Prospects of a rapid economic recovery in Latin America have evaporated as the region grapples with the full impact of the coronavirus crisis. A slow transition back to normal activity could mean that it may be 2023 before GDP again reaches pre-COVID-19 levels, recently published estimates suggest.
Latin America and the Caribbean are expected to see GDP contract 9.4% in 2020, according to an International Monetary Fund report from June. Latin America's $5 trillion GDP could rebound at a pace of 3.7% in 2021 if the crisis abates.
By contrast, the IMF predicts higher GDP growth in advanced economies and most other emerging markets in 2021.
From $5.119 trillion produced in 2019, total GDP in LatAm will only surpass the $5.0 trillion threshold once again by year-end 2023, according to a collection of market estimates averaged by Focus Economics in June.
"It will take years for Latin America to recover," Luciano Rostagno, chief Latin America strategist with Japanese investment bank Mizuho Bank Ltd., told S&P Global Market Intelligence. "Potential growth rate will be lower, and you will probably only reach the pre-crisis levels in 2023."
V-shaped recoveries, once the norm in Latin America, have become less frequent, according to Martin Castellano, head of Latam research with the Institute of International Finance.
"In past crises, deep recessions were usually followed by a very strong recovery phase. What we have seen during more recent downturns was a much more anemic recovery," he told S&P Global Market Intelligence, adding that periods of fast economic recovery have now been "left behind."
"The region was already struggling to grow before COVID," he said.
Brazil, Mexico and Argentina are bracing for GDP declines of around 10% this year, and GDP growth of between 3% and 4% in 2021, according to IMF estimates.
Governments face a complex decision
Latin America is currently the pandemic hot spot, with its six largest economies accounting for more than 22% of global cases and around half of new reported deaths in the world. "Conquering the pandemic will be a quixotic quest for Brazil," Ronaldo Patah, chief investment officer with UBS Brazil, said in a recent report.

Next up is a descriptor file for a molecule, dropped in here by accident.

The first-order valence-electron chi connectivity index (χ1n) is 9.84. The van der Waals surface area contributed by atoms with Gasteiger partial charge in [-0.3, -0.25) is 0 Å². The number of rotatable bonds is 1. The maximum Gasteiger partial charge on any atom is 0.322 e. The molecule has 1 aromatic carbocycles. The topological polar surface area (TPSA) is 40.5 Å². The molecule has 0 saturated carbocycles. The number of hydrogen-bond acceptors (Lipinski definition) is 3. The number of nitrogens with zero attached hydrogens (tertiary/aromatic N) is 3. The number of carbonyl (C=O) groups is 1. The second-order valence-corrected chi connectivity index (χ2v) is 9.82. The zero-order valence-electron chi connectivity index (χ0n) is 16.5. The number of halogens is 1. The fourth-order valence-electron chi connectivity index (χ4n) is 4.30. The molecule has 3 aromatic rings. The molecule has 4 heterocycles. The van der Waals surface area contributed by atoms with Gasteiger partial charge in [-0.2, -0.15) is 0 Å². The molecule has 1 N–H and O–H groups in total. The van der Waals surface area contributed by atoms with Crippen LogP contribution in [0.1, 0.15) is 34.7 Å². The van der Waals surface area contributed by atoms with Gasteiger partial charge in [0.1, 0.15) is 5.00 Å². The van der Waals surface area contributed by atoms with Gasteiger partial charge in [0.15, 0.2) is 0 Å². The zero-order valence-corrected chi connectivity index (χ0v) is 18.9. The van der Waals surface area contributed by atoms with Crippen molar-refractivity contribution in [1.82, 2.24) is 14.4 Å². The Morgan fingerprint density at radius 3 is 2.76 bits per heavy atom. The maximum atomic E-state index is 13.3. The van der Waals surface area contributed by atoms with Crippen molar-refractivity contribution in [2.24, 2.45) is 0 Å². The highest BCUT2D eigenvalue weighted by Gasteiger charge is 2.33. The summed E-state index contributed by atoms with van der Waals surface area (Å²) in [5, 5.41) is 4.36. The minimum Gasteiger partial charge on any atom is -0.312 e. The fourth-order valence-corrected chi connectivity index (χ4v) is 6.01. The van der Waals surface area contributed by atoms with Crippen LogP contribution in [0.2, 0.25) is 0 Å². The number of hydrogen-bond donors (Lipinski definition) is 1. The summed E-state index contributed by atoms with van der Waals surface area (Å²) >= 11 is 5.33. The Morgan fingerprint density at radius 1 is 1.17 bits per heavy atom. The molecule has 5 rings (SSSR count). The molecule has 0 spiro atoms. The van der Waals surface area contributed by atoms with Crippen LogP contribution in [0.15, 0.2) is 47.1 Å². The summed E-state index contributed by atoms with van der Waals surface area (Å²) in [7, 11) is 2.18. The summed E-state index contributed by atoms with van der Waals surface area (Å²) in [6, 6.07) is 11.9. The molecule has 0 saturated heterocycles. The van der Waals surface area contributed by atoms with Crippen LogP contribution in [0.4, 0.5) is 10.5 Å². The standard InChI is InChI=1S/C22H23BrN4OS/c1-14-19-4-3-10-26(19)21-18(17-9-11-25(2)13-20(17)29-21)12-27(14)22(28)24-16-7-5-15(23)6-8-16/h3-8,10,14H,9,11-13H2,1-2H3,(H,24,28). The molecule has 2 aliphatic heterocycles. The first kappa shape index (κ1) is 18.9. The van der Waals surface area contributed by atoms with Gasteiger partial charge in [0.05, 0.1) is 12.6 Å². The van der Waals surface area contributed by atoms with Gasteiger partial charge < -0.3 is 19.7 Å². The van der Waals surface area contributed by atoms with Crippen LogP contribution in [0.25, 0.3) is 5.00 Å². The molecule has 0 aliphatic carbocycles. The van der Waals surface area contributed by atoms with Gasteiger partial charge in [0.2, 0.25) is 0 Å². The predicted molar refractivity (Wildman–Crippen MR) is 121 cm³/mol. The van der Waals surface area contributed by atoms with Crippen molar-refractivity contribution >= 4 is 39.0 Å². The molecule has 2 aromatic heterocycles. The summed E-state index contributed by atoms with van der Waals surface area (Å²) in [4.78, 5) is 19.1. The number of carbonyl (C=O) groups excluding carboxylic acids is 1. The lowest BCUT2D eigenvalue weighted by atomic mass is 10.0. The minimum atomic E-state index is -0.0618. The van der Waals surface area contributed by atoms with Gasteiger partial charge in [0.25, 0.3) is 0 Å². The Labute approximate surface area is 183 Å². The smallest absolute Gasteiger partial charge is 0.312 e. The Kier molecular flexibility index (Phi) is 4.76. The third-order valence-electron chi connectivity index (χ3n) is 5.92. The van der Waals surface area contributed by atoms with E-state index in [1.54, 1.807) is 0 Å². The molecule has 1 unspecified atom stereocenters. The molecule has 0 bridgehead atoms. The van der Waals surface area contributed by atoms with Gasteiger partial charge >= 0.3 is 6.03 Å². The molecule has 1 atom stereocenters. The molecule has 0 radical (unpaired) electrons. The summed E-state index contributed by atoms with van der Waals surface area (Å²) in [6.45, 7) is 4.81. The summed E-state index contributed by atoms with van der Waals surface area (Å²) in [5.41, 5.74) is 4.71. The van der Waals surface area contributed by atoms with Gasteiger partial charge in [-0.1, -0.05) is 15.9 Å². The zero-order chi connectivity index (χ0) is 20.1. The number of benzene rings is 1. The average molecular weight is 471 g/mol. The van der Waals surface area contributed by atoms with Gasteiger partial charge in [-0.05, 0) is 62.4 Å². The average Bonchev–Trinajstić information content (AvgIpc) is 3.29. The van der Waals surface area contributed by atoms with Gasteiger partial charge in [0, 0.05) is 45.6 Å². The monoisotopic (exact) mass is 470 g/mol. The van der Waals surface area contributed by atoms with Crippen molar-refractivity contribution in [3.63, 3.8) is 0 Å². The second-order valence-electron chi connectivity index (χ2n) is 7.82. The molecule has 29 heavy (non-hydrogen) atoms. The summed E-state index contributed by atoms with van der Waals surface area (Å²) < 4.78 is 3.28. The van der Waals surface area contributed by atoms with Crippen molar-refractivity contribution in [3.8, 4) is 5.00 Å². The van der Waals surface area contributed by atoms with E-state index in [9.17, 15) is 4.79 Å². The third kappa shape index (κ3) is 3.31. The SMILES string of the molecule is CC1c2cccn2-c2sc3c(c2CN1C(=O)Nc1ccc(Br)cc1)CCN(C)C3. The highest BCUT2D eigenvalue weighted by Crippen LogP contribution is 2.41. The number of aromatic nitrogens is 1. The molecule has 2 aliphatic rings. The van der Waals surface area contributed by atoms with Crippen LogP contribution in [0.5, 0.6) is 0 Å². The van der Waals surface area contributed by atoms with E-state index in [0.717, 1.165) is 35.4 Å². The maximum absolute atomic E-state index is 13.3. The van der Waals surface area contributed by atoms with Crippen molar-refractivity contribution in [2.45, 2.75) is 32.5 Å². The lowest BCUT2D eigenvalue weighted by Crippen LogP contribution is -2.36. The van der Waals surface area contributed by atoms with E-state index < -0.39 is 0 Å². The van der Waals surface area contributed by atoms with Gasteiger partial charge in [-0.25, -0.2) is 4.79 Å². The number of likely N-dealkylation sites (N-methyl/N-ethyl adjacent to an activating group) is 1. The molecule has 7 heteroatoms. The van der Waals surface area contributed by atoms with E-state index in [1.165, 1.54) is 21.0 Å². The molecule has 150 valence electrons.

Although several countries are trying to ease lockdown measures, the persistence in the number of cases could result in longer and stricter isolation measures ahead.
"In Latam we are one month earlier in the cycle of the virus," Mizuho Bank's Rostagno said. "Governments acted in a timely manner to curb the spread … but isolation measures implemented in March are causing much harm to the economy."
The prolonged health crisis, as the IMF noted, hinders prospects of recovery. "For economies still struggling to control infection rates, the need to continue lockdowns and social distancing will take an additional toll on activity," the fund warned in its report.
"Relaxing measures will temper the effects on the economy but on the other hand, the health system might collapse. It’s a conundrum, a very tough situation and a complex decision to make," Rostagno added. "It is inevitable that we will have long term effects coming."
Economic and fiscal response capacity
The pandemic is likely to expose the varying degrees of economic and fiscal response capacity available among countries in the region.
"We still see economies with stronger policy support, such as Chile and Peru, having smaller permanent GDP losses than those where support has been limited or ineffective, such as Mexico," S&P Global Ratings Senior Economist Elijah Oliveros-Rosen said in a June 30 report.
Although both countries are still struggling to tame the pandemic, Chile and Peru are expected to recover faster, as their economies are largely tied to the Chinese turnaround and its demand for copper. They also have a proven capacity to place international debt under current circumstances, which paves the way for a smoother comeback.
Chile's economy is expected to contract 7.5% this year followed by a 5.0% recovery in the next, whereas Peru will be harder hit, dropping 13.9% followed by 6.5% GDP growth in 2021, according to IMF data.
Meanwhile, countries across the region face mounting fiscal pressures as they attempt to provide relief for companies and households. Pre-existing fiscal constraints and a large share of an informal economy cramp governments' ability to effectively reach troubled sectors.
"The [state] margin to sustain economic activity is much tighter in Latin America," IIF's Castellano said. "Higher tax burdens and debt levels than in the past already pose challenges to the private sector."
"Companies that would be profitable in a normal environment are closing doors for good. That is an additional cost and a drag on growth and recovery," he said.